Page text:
The New Yorker’s top editor David Remnick took a stand on principle, then decided instead to stand on his liberal guilt, after banning Steven K. Bannon from its fall festival, only to waiver and schedule him for a “private interview” sometime “in the future.”
Although Bannon won’t be featured like previous years at the magazine’s New Yorker Festival, Remnick said he would interview the alt-right political operative in a separate “private” interview.
“I have every intention of asking him difficult questions and engaging in a serious and even combative conversation,” Remnick told The New York Times.
“The audience itself, by its presence, puts a certain pressure on a conversation that an interview alone doesn’t do,” he added. “You can’t jump on and off the record.”
The first to react were long-time magazine readers and some New Yorker staff members.
“Don’t rule out a Steve Bannon comeback — thanks in part to a media that indulges white supremacists, ex-Trump staffers get endless second chances,” said one critic on Twitter.
“This just raises a fascist’s reputation in the eyes of his followers, and lowers The New Yorker’s reputation in the eyes of everyone else. Bannon will use this as a credential, and critics will use it, rightfully, to shame a once-important magazine that sold out its principles,” wrote another social media critic.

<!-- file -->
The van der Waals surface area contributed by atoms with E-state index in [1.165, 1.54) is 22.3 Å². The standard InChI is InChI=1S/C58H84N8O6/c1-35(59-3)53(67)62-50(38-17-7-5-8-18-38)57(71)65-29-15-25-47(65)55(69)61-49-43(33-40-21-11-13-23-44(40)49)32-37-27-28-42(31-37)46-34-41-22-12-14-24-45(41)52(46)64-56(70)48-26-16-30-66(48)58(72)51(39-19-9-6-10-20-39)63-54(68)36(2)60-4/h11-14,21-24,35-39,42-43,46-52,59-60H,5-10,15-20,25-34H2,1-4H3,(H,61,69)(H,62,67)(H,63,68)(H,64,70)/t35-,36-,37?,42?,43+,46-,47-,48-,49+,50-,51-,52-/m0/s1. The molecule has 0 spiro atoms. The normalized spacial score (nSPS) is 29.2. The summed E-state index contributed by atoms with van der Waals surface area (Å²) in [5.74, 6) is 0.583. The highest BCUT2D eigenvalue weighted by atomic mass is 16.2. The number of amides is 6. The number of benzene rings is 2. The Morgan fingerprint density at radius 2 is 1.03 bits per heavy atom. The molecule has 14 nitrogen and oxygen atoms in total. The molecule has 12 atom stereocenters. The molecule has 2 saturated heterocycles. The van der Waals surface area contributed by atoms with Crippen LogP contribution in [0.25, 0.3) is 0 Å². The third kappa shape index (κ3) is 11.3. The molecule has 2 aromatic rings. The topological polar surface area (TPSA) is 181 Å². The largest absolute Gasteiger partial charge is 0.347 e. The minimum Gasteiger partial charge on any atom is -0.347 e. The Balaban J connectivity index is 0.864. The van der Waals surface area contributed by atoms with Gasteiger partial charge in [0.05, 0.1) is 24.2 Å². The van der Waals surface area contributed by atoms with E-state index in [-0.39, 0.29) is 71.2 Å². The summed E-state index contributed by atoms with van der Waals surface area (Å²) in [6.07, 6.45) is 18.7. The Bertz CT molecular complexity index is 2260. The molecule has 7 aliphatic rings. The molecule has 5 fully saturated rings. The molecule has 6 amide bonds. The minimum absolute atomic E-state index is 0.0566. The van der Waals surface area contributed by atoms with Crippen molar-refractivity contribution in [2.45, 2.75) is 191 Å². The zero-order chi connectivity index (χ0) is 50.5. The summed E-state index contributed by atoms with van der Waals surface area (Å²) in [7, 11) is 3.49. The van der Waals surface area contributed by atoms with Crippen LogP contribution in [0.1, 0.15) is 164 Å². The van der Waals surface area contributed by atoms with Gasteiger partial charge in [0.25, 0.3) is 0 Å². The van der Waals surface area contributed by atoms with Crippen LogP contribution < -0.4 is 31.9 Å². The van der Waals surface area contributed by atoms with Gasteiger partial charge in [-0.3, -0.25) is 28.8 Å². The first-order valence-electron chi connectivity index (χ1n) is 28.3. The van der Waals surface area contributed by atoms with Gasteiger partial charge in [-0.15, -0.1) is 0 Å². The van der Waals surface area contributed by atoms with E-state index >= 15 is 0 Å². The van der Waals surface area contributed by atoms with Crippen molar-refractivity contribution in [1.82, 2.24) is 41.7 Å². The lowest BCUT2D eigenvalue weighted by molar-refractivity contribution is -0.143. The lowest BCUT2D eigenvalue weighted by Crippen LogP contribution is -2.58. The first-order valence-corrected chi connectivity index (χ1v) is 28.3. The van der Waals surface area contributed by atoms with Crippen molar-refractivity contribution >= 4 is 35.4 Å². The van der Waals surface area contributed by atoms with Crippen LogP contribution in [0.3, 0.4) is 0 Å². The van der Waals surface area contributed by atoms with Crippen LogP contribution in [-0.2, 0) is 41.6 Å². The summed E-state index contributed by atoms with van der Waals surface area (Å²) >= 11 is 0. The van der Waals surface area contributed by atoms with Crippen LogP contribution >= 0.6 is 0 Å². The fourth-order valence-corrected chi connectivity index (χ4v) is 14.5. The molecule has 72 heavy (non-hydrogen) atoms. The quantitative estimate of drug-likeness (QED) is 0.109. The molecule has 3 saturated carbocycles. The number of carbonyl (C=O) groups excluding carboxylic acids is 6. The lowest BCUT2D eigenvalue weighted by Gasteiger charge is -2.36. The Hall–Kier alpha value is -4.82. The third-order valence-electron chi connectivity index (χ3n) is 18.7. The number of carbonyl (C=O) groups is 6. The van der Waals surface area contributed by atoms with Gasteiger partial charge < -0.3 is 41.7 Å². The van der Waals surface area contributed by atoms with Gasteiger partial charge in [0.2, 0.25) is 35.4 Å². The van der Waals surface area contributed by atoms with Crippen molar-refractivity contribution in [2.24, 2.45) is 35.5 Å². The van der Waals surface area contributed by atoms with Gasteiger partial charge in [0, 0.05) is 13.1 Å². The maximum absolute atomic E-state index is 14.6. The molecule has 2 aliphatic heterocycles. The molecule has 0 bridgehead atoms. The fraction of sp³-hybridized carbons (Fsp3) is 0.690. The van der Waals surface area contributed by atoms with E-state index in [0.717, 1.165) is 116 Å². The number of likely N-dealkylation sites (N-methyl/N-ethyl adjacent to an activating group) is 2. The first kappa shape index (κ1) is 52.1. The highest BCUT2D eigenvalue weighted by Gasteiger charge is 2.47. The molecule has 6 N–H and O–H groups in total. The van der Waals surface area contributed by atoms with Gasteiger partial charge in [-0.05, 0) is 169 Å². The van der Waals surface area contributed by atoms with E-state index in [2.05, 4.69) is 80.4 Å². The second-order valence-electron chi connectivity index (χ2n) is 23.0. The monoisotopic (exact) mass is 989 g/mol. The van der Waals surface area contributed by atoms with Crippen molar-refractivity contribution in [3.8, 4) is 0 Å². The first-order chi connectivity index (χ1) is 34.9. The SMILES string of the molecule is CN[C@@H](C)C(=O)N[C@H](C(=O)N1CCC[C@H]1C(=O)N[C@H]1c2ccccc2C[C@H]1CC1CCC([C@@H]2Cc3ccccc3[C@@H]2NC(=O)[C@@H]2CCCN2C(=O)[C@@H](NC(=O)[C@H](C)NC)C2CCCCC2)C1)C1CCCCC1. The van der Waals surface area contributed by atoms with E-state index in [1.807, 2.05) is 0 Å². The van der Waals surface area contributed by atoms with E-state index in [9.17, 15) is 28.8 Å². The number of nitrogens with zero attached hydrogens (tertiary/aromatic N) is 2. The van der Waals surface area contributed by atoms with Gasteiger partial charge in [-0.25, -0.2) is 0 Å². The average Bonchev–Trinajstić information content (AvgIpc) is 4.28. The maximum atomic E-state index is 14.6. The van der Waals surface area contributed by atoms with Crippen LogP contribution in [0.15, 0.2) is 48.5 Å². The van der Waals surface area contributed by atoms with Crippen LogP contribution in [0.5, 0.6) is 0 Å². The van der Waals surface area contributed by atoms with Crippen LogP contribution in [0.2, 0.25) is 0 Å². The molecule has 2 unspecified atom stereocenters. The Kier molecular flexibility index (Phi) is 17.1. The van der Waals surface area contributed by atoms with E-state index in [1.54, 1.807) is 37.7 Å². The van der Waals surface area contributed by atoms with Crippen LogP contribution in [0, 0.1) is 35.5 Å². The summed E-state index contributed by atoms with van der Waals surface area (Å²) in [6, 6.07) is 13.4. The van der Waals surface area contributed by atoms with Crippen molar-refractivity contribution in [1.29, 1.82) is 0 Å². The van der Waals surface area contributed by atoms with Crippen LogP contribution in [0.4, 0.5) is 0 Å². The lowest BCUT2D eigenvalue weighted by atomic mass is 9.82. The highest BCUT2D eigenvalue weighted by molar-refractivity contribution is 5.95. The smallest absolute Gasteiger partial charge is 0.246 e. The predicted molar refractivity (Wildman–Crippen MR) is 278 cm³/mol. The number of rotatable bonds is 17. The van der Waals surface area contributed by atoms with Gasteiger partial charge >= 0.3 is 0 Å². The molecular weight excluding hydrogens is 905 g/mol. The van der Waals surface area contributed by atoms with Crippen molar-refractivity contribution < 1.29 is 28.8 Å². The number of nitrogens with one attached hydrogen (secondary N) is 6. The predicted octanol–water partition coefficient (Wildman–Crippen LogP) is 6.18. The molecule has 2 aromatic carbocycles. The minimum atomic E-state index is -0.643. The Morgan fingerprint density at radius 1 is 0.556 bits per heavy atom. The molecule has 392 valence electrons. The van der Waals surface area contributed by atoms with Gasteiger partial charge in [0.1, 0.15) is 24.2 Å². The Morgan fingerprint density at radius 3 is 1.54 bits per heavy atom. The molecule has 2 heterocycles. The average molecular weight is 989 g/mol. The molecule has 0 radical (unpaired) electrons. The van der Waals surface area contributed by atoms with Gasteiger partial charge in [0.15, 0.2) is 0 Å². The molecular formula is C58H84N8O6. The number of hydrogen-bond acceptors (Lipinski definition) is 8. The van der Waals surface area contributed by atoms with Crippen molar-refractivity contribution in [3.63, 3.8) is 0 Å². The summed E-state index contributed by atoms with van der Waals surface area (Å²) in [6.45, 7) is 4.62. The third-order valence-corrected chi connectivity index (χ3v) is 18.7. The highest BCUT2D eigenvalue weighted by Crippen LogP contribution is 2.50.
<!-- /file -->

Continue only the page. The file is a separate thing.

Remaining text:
When celebrity speakers began pulling out of the festival, Remnick told staffers that the Bannon panel would not go on. Then, he reversed himself.
The upshot is, the interview will go one but not on stage in front of a likely braying audience.
But half a loaf, in this case, isn’t better than none.
Bannon is a polarizing figure who has championed alt-right and white supremacist views through Breitbart, a far-right Web site. He was discredited and forced to resign from Trump’s White House.
Bannon drove the president’s outreach to radical, far-right elements during the 2016 election. But Trump’s outrageous comments after the neo-Nazi rally in Charlottesville, Va. eventually did him in.
Trump equated white supremacists and neo-Nazis with the protesters who opposed them, calling some of them “fine folks.” White House Chief of Staff John Kelly pushed out Bannon shortly afterward
Bannon gins up divisiveness just this side of alt-right fabulist Alex Jones. Their screeds are more like shouting fire in a crowded theater than protected speech under the First Amendment.
Bannon dropped out of sight after his White House sacking, but re-emerged first at Brietbart and then in Europe, where he said he planned to start right-wing populist movements.
The fact is, Bannon can add nothing to the national discourse, at this point, that wouldn’t be divisive and inflammatory.
This is a major failing of the mainstream media. It feels compelled to re-validate a disgraced ideologue over guilt that someone might question its “fairness” and “balance.”
Nothing could be further from the truth.
Or as one Twitter critic said: “There is *nothing* to be gained from interviewing a has-been fascist, David Remnick. Nothing.”